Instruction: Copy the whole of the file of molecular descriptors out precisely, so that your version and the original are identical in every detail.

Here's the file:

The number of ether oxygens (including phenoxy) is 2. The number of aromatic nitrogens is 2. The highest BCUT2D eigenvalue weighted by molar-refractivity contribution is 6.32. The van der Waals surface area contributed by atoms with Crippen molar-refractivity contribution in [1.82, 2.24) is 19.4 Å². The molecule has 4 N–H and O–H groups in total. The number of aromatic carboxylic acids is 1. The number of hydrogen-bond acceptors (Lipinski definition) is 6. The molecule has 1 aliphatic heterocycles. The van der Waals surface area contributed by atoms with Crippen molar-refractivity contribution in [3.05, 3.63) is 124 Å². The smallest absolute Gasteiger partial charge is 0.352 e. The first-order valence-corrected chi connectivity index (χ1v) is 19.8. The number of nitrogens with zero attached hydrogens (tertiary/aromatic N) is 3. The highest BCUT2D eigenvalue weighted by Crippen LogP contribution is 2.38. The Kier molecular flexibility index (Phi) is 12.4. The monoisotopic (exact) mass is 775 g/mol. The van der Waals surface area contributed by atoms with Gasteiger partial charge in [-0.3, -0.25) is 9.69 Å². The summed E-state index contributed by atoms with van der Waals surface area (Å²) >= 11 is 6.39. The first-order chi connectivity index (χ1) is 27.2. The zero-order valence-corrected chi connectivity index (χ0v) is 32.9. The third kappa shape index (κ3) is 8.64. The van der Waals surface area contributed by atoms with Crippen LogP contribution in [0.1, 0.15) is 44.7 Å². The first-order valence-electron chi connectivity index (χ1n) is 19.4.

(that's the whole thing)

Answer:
The number of ether oxygens (including phenoxy) is 2. The number of aromatic nitrogens is 2. The highest BCUT2D eigenvalue weighted by molar-refractivity contribution is 6.32. The van der Waals surface area contributed by atoms with Crippen molar-refractivity contribution in [1.82, 2.24) is 19.4 Å². The molecule has 4 N–H and O–H groups in total. The number of aromatic carboxylic acids is 1. The number of hydrogen-bond acceptors (Lipinski definition) is 6. The molecule has 1 aliphatic heterocycles. The van der Waals surface area contributed by atoms with Crippen molar-refractivity contribution in [3.05, 3.63) is 124 Å². The smallest absolute Gasteiger partial charge is 0.352 e. The first-order valence-corrected chi connectivity index (χ1v) is 19.8. The number of nitrogens with zero attached hydrogens (tertiary/aromatic N) is 3. The highest BCUT2D eigenvalue weighted by Crippen LogP contribution is 2.38. The Kier molecular flexibility index (Phi) is 12.4. The monoisotopic (exact) mass is 775 g/mol. The van der Waals surface area contributed by atoms with Gasteiger partial charge in [-0.3, -0.25) is 9.69 Å². The summed E-state index contributed by atoms with van der Waals surface area (Å²) >= 11 is 6.39. The first-order chi connectivity index (χ1) is 27.2. The zero-order valence-corrected chi connectivity index (χ0v) is 32.9. The third kappa shape index (κ3) is 8.64. The van der Waals surface area contributed by atoms with Crippen LogP contribution in [0.1, 0.15) is 44.7 Å². The first-order valence-electron chi connectivity index (χ1n) is 19.4.